Of course, there are still decisive questions that need to be addressed. Israel has insisted that it will not sit at the negotiating table with Hamas. Nevertheless, a Hamas delegation traveled to Cairo on Wednesday -- evidently with the aim of exploring its room for maneuver. This is being perceived as an acceptance of reality and so far has not been made an issue by any of those involved. On Wednesday evening, Egyptian UN Ambassador Maged Abdelaziz confirmed in New York that all the sides would be sending a "technical delegation" to a meeting in Cairo on Thursday. The focus of the talks will be the Franco-Egyptian plan for a cease-fire.

A second important issue is the future situation along the border between the Gaza Strip and Egypt. If Hamas is to survive politically it has to ensure, at the very least, that supplies reach the Gaza Strip. If Gaza were able to ensure that goods and people could travel via Egypt, then Jerusalem would no longer be able to apply pressure on Hamas by closing border crossings.

Egypt's President Hosni Mubarak (R) and France"s President Nicolas Sarkozy embrace after a joint news conference on Tuesday.
REUTERS

Egypt's President Hosni Mubarak (R) and France"s President Nicolas Sarkozy embrace after a joint news conference on Tuesday.

Hamas would be able to sell that as a partial victory -- but this would not necessarily be a problem for the Israeli government. This would simply mean that Egypt will have to shoulder more of the burden in the future. Israel has made no bones about the fact that it would like "to be free of Gaza," says Efraim Inbar, director of the Begin-Sadat Center for Strategic Studies in Jerusalem. "If in the future all transport, whether of persons or goods, were to go through Egypt, then that would be a great success for Israel."

It seems then as if Egypt, as quasi guarantor of the proposed deal, will be taking on a certain risk. Even if the international community is involved in overseeing the new cease-fire in the future, it will be Cairo that will bear the main responsibility for preventing Hamas from rearming.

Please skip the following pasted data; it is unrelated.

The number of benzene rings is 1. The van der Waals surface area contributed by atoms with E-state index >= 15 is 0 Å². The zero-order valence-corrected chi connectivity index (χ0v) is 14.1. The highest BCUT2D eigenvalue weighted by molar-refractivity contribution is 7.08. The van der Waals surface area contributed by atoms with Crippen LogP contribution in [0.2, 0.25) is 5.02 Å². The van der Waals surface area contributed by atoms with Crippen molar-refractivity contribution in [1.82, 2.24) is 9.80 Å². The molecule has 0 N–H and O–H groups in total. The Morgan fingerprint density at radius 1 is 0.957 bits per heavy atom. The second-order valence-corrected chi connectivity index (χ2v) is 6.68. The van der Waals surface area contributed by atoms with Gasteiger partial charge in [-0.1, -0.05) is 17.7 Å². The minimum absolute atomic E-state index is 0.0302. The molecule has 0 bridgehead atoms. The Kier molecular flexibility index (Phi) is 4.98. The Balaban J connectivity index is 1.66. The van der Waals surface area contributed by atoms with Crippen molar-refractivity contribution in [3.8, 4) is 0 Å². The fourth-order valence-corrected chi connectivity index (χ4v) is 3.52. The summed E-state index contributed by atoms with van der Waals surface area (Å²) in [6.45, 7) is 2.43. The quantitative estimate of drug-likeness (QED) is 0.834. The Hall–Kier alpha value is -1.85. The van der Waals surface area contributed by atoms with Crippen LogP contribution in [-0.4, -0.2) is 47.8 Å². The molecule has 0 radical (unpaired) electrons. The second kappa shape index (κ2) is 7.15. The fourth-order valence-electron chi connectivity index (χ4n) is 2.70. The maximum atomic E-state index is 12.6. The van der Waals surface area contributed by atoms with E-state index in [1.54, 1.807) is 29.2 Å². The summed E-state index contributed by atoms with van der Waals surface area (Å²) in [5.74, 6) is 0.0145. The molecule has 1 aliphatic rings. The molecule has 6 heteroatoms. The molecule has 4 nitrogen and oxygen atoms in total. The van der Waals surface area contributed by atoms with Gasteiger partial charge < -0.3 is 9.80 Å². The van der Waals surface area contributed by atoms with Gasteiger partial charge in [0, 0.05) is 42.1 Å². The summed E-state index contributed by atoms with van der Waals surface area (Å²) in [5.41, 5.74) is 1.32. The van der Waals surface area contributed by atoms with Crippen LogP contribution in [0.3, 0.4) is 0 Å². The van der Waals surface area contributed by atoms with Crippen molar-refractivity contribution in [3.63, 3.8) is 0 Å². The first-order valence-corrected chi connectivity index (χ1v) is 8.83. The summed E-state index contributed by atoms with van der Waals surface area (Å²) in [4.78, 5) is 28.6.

"There is an expectation that in the future Egypt will act with more responsibility in making sure that the smuggling of weapons through tunnels under its border is prevented," says Inbar. Egypt is stuck in something of a dilemma. On no account did it want to be the one left holding the "Gaza hot potato," yet it couldn't admit that out of consideration for public opinion in the region, the "Arab street." In Egyptian government circles, however, there is a complete rejection of the idea that Cairo would ever take over the administration of the Gaza Strip.

Mubarak's Domestic Worries

Mubarak is in fact running two risks. Egypt's constructive role has dangers for its domestic political situation, something that is hardly realized in Israel. Egypt's actions throughout the Israeli-Palestinian conflict always seem like a journey up a mountainous mule track. Any slight vibration risks plunging it into the abyss. Critics in the Arab camp who expect Cairo to use political and possibly military blows in order to get rid of all the problems between Arabs and Israelis pose a danger to moderate politics.

At the moment the feeling on the streets of Cairo is largely one of understanding for Mubarak's policy. However, this is clouded by the conviction that Israel is also to blame for the escalation. In particular because it did not stick to the agreement to stop the activities of settlers in the occupied West Bank.

Mubarak had repeatedly called on Hamas to stop its rocket attacks in order to prevent a foreseeable attack by the Israeli army. Yet even this call for reason was attacked as a "stab in the back against Arab nationalists and against Islam."

"We will never again sit at a table with Egyptians," Ismail Haniyeh, the Hamas ruler in the Gaza Strip, declared at the time. Now the situation looks somewhat different. Hamas even seems ready to make a further, more difficult concession: The initiative being discussed in Cairo envisages a role for the Palestinian Authority in the Gaza Strip. The PA is dominated by Fatah, the sworn enemy of Hamas.

The plans would appear to include a role for institutions overseen by the Palestinian Authority and President Mahmud Abbas in controlling Gaza's borders -- possibly together with the European Union and soldiers from other countries. This is the same Fatah that Hamas forced out of the Gaza Strip in 2007. Abbas is involved in the current talks and plans to travel to Cairo on Saturday to iron out the final details. Hamas appears to have accepted this.

This is no guarantee of lasting peace but it presents a glimmer of hope.